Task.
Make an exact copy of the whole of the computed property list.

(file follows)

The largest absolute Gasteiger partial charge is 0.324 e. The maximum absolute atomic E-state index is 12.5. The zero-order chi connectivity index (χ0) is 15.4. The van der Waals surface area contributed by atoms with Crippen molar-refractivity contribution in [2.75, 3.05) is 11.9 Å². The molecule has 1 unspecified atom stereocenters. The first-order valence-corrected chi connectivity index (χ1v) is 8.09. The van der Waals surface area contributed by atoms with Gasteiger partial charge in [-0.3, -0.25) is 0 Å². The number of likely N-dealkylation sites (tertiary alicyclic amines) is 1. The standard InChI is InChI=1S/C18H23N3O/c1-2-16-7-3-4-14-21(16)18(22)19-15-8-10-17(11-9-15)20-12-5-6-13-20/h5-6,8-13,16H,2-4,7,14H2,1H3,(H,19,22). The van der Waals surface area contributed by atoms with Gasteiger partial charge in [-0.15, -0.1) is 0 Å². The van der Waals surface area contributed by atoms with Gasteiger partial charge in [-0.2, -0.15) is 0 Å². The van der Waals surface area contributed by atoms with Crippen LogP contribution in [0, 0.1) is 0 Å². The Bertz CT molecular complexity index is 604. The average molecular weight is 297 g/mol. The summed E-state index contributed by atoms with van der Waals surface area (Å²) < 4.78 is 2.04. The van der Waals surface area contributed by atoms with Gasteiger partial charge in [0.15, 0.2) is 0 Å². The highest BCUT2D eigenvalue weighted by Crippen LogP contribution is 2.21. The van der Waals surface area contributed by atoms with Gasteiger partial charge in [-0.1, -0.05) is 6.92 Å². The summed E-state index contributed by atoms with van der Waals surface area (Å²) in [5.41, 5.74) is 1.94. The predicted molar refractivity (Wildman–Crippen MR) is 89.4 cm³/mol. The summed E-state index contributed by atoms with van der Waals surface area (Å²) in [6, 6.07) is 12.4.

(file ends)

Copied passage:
The largest absolute Gasteiger partial charge is 0.324 e. The maximum absolute atomic E-state index is 12.5. The zero-order chi connectivity index (χ0) is 15.4. The van der Waals surface area contributed by atoms with Crippen molar-refractivity contribution in [2.75, 3.05) is 11.9 Å². The molecule has 1 unspecified atom stereocenters. The first-order valence-corrected chi connectivity index (χ1v) is 8.09. The van der Waals surface area contributed by atoms with Gasteiger partial charge in [-0.3, -0.25) is 0 Å². The number of likely N-dealkylation sites (tertiary alicyclic amines) is 1. The standard InChI is InChI=1S/C18H23N3O/c1-2-16-7-3-4-14-21(16)18(22)19-15-8-10-17(11-9-15)20-12-5-6-13-20/h5-6,8-13,16H,2-4,7,14H2,1H3,(H,19,22). The van der Waals surface area contributed by atoms with Gasteiger partial charge in [-0.15, -0.1) is 0 Å². The van der Waals surface area contributed by atoms with Gasteiger partial charge in [-0.2, -0.15) is 0 Å². The van der Waals surface area contributed by atoms with Crippen LogP contribution in [0, 0.1) is 0 Å². The Bertz CT molecular complexity index is 604. The average molecular weight is 297 g/mol. The summed E-state index contributed by atoms with van der Waals surface area (Å²) < 4.78 is 2.04. The van der Waals surface area contributed by atoms with Gasteiger partial charge in [0.15, 0.2) is 0 Å². The highest BCUT2D eigenvalue weighted by Crippen LogP contribution is 2.21. The van der Waals surface area contributed by atoms with Gasteiger partial charge in [-0.1, -0.05) is 6.92 Å². The summed E-state index contributed by atoms with van der Waals surface area (Å²) in [5.41, 5.74) is 1.94. The predicted molar refractivity (Wildman–Crippen MR) is 89.4 cm³/mol. The summed E-state index contributed by atoms with van der Waals surface area (Å²) in [6, 6.07) is 12.4.